Open main menu
Gateway to Hascombe Court, Surrey, England

Coordinates: 51°9′1.54″N 0°34′56.81″W / 51.1504278°N 0.5824472°W / 51.1504278; -0.5824472 Hascombe Court is a 172-acre (70 ha) estate in Hascombe, Surrey, best known for its vast garden designed by Gertrude Jekyll. Hascombe Court is listed Grade II on the National Heritage List for England, and its gardens are also Grade II listed on the Register of Historic Parks and Gardens.[1][2]

Five garden buildings at Hascombe Court built by Percy Cane between 1928 and 1929 are Grade II listed; these are the garden house at the north edge of the estate,[3] a gazebo,[4] a circular tennis pavilion,[5] the former grass terrace pavilion,[6] and the summer house.[7]

The garage block and the garden terrace with steps, lily pond and an urn are each individually Grade II listed.[8][9] The kitchen garden walls and glasshouses are also Grade II listed.[10]

Historical developmentEdit

In 1906 Robert E. A. Murray, a descendant of the Duke of Atholl, employed the architect J. D. Coleridge to build him a house in a woodland clearing on a plateau above the village of Hascombe. In 1910 Murray died, and subsequently G. E. B. Kennedy bought the house. By 1912 the house remained largely surrounded by woodland, into which had been set to the north the kitchen garden, with, to the north-east, an orchard. Coleridge was a pupil of Edwin Lutyens, leading Nikolaus Pevsner in the Surrey edition of his Buildings of England series to praise Coleridge's "fine Bargate stone entrance front in his masters manner" but reserving criticism for the "sloppy garden front of half-timber".[11]

By 1916 a further clearing had been formed to the south of the house, from which a long vista extended south into the woodland. A field to the east had been planted up as parkland, with scattered clumps of trees and singles. Kennedy died in 1921.

Gertrude Jekyll

The property was bought by Sir John Jarvis, 1st Baronet, who employed Gertrude Jekyll in 1922 to extend the garden (Plans, NMR), working with the architect C. Clare Nauheim. In 1928-9 Sir John employed Percy Cane to extend the garden further, and some of Jekyll's features appear to have been overlain by Cane's work. Cane produced a plan of around 1928, from which the names of the garden compartments have been taken and used in this description. Jarvis bought unemployed miners from the northern industrial town of Jarrow to Hascombe Court, where they built a Japanese style water and rock garden to Cane's design.[12] Sir John Jarvis died in 1950. It was later owned by Claude Chapman Jacobs, a retired ship broker who died in 1972.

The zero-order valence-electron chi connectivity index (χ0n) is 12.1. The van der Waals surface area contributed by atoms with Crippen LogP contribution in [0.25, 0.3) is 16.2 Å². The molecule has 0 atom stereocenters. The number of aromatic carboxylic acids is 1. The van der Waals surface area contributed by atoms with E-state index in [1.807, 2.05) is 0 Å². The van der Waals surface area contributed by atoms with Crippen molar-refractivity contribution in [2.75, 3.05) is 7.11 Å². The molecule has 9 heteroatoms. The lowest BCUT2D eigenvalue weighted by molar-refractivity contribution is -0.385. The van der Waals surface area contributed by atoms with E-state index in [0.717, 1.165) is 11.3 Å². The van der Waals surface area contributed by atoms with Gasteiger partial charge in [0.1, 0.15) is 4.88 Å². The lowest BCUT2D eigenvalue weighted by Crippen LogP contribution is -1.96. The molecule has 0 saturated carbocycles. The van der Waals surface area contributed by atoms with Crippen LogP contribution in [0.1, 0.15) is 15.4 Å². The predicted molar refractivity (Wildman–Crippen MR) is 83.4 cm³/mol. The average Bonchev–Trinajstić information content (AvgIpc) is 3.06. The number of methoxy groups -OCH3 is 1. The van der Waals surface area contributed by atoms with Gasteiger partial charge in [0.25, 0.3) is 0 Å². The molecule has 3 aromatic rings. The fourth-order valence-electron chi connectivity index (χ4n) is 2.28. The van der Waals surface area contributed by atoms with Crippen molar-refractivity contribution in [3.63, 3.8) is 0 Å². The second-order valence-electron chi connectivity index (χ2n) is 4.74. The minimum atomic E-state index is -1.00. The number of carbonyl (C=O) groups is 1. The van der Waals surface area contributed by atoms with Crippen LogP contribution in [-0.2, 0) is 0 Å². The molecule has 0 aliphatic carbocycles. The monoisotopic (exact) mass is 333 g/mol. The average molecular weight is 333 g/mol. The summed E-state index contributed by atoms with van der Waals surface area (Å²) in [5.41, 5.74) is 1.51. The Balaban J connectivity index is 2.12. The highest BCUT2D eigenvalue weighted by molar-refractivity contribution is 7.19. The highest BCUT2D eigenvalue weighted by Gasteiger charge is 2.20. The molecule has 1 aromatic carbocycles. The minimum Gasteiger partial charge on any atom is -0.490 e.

Present dayEdit

The property was subsequently sold but has since remained in private ownership. It was owned by the broadcaster and television presenter Chris Evans who lived there with his second wife, the actress Billie Piper. Evans renovated the property and stated in a 2000 interview that "I want to make it beautiful. This house deserves to be brought into this century. If you look at the old pictures of it, taken 75 years ago, it was a mess then. I don't want to make it all right, I want to make it fantastic".[13] In 1999 2,418 kg of yew clippings were collected from the Hascombe Court estate by Evans's gardeners, and were given the cancer research charity Limehurst. The clippings were used in drug research for breast cancer.[13] Evans sold Hascombe Court for £10 million to the Russian businessman Boris Berezovsky in 2004.[14][15] The adjoining 130 acre Hascombe Court Farm was sold by Evans for £6 million to Anthea Turner and Grant Bovey in 2009.[16]

ReferencesEdit

  1. ^ Historic England, "Hascombe Court including attached forecourt walls (1384634)", National Heritage List for England, retrieved 22 March 2018
  2. ^ Historic England, "Hascombe Court (1001475)", National Heritage List for England, retrieved 22 March 2018
  3. ^ Historic England, "Garden house to north of Hascombe Court (1384918)", National Heritage List for England, retrieved 22 March 2018
  4. ^ Historic England, "Gazebo to north east of Hascombe Court (1384920)", National Heritage List for England, retrieved 22 March 2018
  5. ^ Historic England, "Hard tennis pavilion to north west of Hascombe Court (1384922)", National Heritage List for England, retrieved 22 March 2018
  6. ^ Historic England, "Former grass tennis pavilion to south west of Hascombe Court (1384913)", National Heritage List for England, retrieved 22 March 2018
  7. ^ Historic England, "Summer house in rock garden to east of Hascombe Court (1384910)", National Heritage List for England, retrieved 22 March 2018
  8. ^ Historic England, "Garden terrace with steps, lily pond and urn to east of Hascombe Court (1385387)", National Heritage List for England, retrieved 22 March 2018
  9. ^ Historic England, "Garage block at Hascombe Court (1384900)", National Heritage List for England, retrieved 22 March 2018
  10. ^ Historic England, "Kitchen garden walls at Hascombe Court including attached glasshouses (1384907)", National Heritage List for England, retrieved 22 March 2018
  11. ^ Ian Nairn; Nikolaus Pevsner; Bridget Cherry (1971). Surrey. Yale University Press. p. 304. ISBN 978-0-300-09675-0.
  12. ^ Bowen Pearse; Chris McCooey (1991). Companion to Japanese Britain and Ireland. In Print. p. 70. ISBN 978-1-873047-10-1.
  13. ^ a b "So this is what's really going on inside Chris Evans' £6m mansion". Get Surrey. 8 September 2000. Retrieved 23 March 2018.
  14. ^ Patrick Barkham (27 November 2004). "Chris Evans downsizes". The Guardian. Retrieved 23 March 2018.
  15. ^ David Brown and Alex Spence (25 March 2013). "The last thing Boris Berezovsky had left was his pride, then he lost that too". The Times. Retrieved 23 March 2018.
  16. ^ "Anthea's home snapped up by mystery Russian". Get Surrey. 17 July 2009. Retrieved 23 March 2018.

External linksEdit